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Saturday, 15 August 2020

Russian moves in Syria

Russia has raised the diplomatic level of its relations with Syria in a move that could have wide implications in the country’s reconstruction phase, writes Bassel Oudat in Damascus

Bassel Oudat , Tuesday 2 Jun 2020
Russian moves  in Syria
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With the Syrian conflict remaining at a standstill politically and militarily, Russian President Vladimir Putin has appointed the Russian Ambassador to Damascus Alexander Yefimov as the special representative of the Russian president for the development of relations with the Syrian Arab Republic in an announcement that has raised speculation about the meaning and implications of the appointment.

The decision comes at a time when the Syrian economy is deteriorating, the national currency is collapsing and there are few hopes that Syria can begin reconstruction or recovery any time soon.

It also comes at a time when infighting among the ruling family in Syria has spilled over into the public domain, especially between President Bashar Al-Assad and his wife Asmaa Al-Assad on the one side and the president’s maternal cousin Rami Makhlouf, a businessman who has dominated parts of the Syrian economy for decades, on the other. Rifts have also been beginning to show among supporters of the regime.

The Russian appointment coincides with the implementation of the Caesar Syria Civilian Protection Act by the US Congress, which places sanctions on the Al-Assad regime and its supporters, whether individuals or states. The act will likely put pressure on countries supporting the Syrian regime, especially Russia and Iran.

In a statement, the US State Department said that “under the Caesar Act, the president will be required to impose new sanctions on any person or entity that deals with the Syrian government or provides it with funding, including Syrian intelligence and security agencies and the Central Bank of Syria.”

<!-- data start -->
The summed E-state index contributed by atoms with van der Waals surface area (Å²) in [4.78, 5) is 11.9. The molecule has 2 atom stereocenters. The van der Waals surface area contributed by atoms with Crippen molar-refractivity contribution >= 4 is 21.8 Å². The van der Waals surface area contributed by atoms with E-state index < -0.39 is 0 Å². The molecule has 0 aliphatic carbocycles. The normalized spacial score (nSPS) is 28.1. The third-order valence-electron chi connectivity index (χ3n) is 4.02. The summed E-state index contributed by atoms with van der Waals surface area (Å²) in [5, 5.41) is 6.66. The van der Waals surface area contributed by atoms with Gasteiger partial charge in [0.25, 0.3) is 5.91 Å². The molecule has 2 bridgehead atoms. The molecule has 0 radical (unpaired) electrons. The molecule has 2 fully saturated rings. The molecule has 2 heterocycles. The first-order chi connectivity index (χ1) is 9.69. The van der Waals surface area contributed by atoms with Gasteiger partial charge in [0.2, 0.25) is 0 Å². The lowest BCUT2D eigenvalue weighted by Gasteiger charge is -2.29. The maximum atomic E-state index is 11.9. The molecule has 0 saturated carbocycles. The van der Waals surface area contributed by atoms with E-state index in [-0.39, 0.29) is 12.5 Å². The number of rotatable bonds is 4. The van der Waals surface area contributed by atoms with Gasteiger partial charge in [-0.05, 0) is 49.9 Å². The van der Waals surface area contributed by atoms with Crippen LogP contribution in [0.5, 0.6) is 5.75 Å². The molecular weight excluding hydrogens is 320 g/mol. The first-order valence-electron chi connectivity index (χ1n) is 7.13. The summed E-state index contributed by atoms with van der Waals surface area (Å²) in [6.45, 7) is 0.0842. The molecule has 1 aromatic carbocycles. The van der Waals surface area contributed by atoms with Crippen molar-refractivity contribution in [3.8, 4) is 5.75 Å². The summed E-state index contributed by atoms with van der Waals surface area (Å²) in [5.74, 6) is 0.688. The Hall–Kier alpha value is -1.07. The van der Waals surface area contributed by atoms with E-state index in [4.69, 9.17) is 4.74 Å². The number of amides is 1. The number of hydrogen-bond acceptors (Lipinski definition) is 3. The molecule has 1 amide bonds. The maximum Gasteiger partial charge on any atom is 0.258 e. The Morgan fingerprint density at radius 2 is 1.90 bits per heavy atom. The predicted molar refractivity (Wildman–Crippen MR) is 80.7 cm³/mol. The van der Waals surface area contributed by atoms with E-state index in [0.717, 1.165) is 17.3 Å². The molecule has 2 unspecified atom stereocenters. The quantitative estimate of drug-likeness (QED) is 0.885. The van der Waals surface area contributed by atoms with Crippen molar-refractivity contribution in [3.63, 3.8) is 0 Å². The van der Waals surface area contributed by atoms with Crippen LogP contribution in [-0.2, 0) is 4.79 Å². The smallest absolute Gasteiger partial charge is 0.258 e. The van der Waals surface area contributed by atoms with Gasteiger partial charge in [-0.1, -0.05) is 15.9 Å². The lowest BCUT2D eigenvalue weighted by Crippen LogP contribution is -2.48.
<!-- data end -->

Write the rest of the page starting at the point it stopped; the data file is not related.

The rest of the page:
The law also allows the US to sanction any international company that contributes to Syria’s energy, construction or engineering sectors, or any entity or individual that provides financial aid to the regime.

The sanctions could thus include Russian and Iranian entities that provide the Syrian regime with financial, material and technological support. Many Russian institutions are likely to face US sanctions, including the Russian military, Russian weapons manufacturers and Russian businessmen, military contractors and energy producers.

The Caesar Act may lead Putin to put pressure on the Syrian regime to speed up the work of the Constitutional Committee put together to draft a new Syrian Constitution and move forward the political process. It will also impact the regime by adding more sanctions and further isolating it in the world arena, sending a clear message that the US will not support Syrian reconstruction as long as Al-Assad remains president.

Against this background, commentators say that Russia needed to raise its level of representation inside Syria. Yefimov will be reporting to the Russian president’s office directly and will have access to Putin himself, meaning that political decisions can be taken promptly without the need for bureaucratic red tape.

According to commentators, Russia’s goals in naming Yefimov as the president’s special envoy in Syria are to show its grip on power inside Syria at the presidential level and to weaken Iran’s role and influence in the country. The appointment has also come amid ongoing tensions between Russia and Turkey about the resolution of the crisis in Syria, with these almost erupting into open clashes between Ankara and Moscow.

The raising of the diplomatic level of the Russian representation in Syria will help Russia to extend its influence over Syrian economic decisions, allow for economic expansion in future projects and in those that will be awarded after the political transition phase when reconstruction begins, and help to diminish Iran’s role and influence in Syrian institutions.

One key investment contract between Russia and the Syrian regime was signed in April 2019 and guarantees Russian investments in the Tartous Port for 49 years. There have been other contracts signed by Russian companies in sectors such as oil and gas, airports, military bases, agriculture and other ports.

Syria is a strategic pivot for Moscow in the Middle East, and its continuing role in the country will diminish the role of other international players, especially Iran, in line with demands made by the US, Turkey and the Syrian opposition.

At the same time, the Russian move could increase tensions with Turkey, especially in Syrian territory not under US influence or control. Military operations in Idlib in northwest Syria may take place soon to recover control of the last opposition stronghold supported by Turkey, ushering in political solutions in which Russia will likely play a key role.

*A version of this article appears in print in the 4 June, 2020 edition of Al-Ahram Weekly

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